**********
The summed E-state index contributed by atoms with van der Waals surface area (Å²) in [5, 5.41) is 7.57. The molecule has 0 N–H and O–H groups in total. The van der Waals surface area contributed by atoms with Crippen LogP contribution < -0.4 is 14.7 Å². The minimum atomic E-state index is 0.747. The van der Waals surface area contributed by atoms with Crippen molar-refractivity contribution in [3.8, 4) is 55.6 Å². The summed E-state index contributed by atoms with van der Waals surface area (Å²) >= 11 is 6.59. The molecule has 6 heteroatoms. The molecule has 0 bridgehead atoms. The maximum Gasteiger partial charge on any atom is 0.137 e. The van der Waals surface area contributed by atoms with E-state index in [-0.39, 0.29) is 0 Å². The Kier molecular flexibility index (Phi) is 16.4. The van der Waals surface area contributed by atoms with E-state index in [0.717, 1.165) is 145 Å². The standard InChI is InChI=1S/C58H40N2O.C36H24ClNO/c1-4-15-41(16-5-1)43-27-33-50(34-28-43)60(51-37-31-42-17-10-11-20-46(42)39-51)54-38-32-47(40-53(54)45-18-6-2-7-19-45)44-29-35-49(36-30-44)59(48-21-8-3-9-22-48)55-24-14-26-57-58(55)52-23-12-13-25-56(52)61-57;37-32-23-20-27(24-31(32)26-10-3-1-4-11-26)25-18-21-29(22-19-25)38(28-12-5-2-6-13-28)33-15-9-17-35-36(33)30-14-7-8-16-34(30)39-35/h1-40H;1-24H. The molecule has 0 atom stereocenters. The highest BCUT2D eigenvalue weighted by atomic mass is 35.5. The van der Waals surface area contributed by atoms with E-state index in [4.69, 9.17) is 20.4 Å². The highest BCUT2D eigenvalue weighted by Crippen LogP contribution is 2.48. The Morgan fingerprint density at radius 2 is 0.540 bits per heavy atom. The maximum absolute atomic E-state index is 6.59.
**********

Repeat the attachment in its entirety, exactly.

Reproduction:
The summed E-state index contributed by atoms with van der Waals surface area (Å²) in [5, 5.41) is 7.57. The molecule has 0 N–H and O–H groups in total. The van der Waals surface area contributed by atoms with Crippen LogP contribution < -0.4 is 14.7 Å². The minimum atomic E-state index is 0.747. The van der Waals surface area contributed by atoms with Crippen molar-refractivity contribution in [3.8, 4) is 55.6 Å². The summed E-state index contributed by atoms with van der Waals surface area (Å²) >= 11 is 6.59. The molecule has 6 heteroatoms. The molecule has 0 bridgehead atoms. The maximum Gasteiger partial charge on any atom is 0.137 e. The van der Waals surface area contributed by atoms with E-state index in [-0.39, 0.29) is 0 Å². The Kier molecular flexibility index (Phi) is 16.4. The van der Waals surface area contributed by atoms with E-state index in [0.717, 1.165) is 145 Å². The standard InChI is InChI=1S/C58H40N2O.C36H24ClNO/c1-4-15-41(16-5-1)43-27-33-50(34-28-43)60(51-37-31-42-17-10-11-20-46(42)39-51)54-38-32-47(40-53(54)45-18-6-2-7-19-45)44-29-35-49(36-30-44)59(48-21-8-3-9-22-48)55-24-14-26-57-58(55)52-23-12-13-25-56(52)61-57;37-32-23-20-27(24-31(32)26-10-3-1-4-11-26)25-18-21-29(22-19-25)38(28-12-5-2-6-13-28)33-15-9-17-35-36(33)30-14-7-8-16-34(30)39-35/h1-40H;1-24H. The molecule has 0 atom stereocenters. The highest BCUT2D eigenvalue weighted by atomic mass is 35.5. The van der Waals surface area contributed by atoms with E-state index in [4.69, 9.17) is 20.4 Å². The highest BCUT2D eigenvalue weighted by Crippen LogP contribution is 2.48. The Morgan fingerprint density at radius 2 is 0.540 bits per heavy atom. The maximum absolute atomic E-state index is 6.59.